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Walt Whitman (1819–1892). Prose Works. 1892.

I. Specimen Days

190. Unfulfill’d Wants—The Arkansas River

I HAD wanted to go to the Yellowstone river region—wanted specially to see the National Park, and the geysers and the “hoodoo” or goblin land of that country; indeed, hesitated a little at Pueblo, the turning point—wanted to thread the Veta pass—wanted to go over the Santa Fé trail away southwestward to New Mexico—but turn’d and set my face eastward—leaving behind me whetting glimpse-tastes of southeastern Colorado, Pueblo, Bald mountain, the Spanish peaks, Sangre de Christos, Mile-Shoe-curve (which my veteran friend on the locomotive told me was “the boss railroad curve of the universe,”) fort Garland on the plains, Veta, and the three great peaks of the Sierra Blancas.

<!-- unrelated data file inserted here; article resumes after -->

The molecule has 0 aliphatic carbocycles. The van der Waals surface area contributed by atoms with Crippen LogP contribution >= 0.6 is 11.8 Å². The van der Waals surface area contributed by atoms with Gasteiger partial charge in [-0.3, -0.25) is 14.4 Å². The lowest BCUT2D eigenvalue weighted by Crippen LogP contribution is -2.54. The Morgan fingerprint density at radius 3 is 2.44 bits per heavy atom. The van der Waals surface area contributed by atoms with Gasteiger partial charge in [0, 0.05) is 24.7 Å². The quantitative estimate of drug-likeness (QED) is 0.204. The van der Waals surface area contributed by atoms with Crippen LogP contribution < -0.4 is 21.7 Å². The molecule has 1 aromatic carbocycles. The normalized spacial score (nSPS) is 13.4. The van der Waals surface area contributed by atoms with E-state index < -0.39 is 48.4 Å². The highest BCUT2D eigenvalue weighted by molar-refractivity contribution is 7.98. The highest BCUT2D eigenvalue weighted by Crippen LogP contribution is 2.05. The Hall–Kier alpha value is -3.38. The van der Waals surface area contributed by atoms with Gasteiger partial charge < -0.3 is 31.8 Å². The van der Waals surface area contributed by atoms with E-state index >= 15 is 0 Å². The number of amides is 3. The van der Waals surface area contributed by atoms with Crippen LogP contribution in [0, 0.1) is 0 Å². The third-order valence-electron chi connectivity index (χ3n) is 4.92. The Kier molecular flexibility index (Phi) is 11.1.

The Arkansas river plays quite a part in the whole of this region—I see it, or its high-cut rocky northern shore, for miles, and cross and recross it frequently, as it winds and squirms like a snake. The plains vary here even more than usual—sometimes a long sterile stretch of scores of miles—then green, fertile and grassy, an equal length. Some very large herds of sheep. (One wants new words in writing about these plains, and all the inland American West—the terms, far, large, vast, &c., are insufficient.)